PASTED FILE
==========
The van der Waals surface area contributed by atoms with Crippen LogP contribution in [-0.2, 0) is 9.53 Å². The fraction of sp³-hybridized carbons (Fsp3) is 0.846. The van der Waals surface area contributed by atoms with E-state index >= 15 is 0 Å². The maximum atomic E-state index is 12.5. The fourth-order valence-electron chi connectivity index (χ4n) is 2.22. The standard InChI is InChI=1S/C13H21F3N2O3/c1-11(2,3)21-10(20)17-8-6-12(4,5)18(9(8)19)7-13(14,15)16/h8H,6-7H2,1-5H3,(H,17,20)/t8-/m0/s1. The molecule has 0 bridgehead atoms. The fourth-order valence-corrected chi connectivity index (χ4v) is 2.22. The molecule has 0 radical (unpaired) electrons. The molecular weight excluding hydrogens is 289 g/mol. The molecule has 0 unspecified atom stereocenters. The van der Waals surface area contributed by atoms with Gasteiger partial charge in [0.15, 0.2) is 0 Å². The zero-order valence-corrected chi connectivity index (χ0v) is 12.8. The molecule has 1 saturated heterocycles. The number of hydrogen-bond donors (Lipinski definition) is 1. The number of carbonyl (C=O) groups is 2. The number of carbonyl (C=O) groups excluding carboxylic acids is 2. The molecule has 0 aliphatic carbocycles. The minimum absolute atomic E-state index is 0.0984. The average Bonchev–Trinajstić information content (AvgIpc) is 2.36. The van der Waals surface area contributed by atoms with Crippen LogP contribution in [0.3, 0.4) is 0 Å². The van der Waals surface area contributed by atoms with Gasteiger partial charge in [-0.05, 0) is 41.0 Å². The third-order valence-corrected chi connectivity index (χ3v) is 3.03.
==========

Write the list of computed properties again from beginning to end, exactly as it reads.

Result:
The van der Waals surface area contributed by atoms with Crippen LogP contribution in [-0.2, 0) is 9.53 Å². The fraction of sp³-hybridized carbons (Fsp3) is 0.846. The van der Waals surface area contributed by atoms with E-state index >= 15 is 0 Å². The maximum atomic E-state index is 12.5. The fourth-order valence-electron chi connectivity index (χ4n) is 2.22. The standard InChI is InChI=1S/C13H21F3N2O3/c1-11(2,3)21-10(20)17-8-6-12(4,5)18(9(8)19)7-13(14,15)16/h8H,6-7H2,1-5H3,(H,17,20)/t8-/m0/s1. The molecule has 0 bridgehead atoms. The fourth-order valence-corrected chi connectivity index (χ4v) is 2.22. The molecule has 0 radical (unpaired) electrons. The molecular weight excluding hydrogens is 289 g/mol. The molecule has 0 unspecified atom stereocenters. The van der Waals surface area contributed by atoms with Gasteiger partial charge in [0.15, 0.2) is 0 Å². The zero-order valence-corrected chi connectivity index (χ0v) is 12.8. The molecule has 1 saturated heterocycles. The number of hydrogen-bond donors (Lipinski definition) is 1. The number of carbonyl (C=O) groups is 2. The number of carbonyl (C=O) groups excluding carboxylic acids is 2. The molecule has 0 aliphatic carbocycles. The minimum absolute atomic E-state index is 0.0984. The average Bonchev–Trinajstić information content (AvgIpc) is 2.36. The van der Waals surface area contributed by atoms with Crippen LogP contribution in [0.3, 0.4) is 0 Å². The van der Waals surface area contributed by atoms with Gasteiger partial charge in [-0.05, 0) is 41.0 Å². The third-order valence-corrected chi connectivity index (χ3v) is 3.03.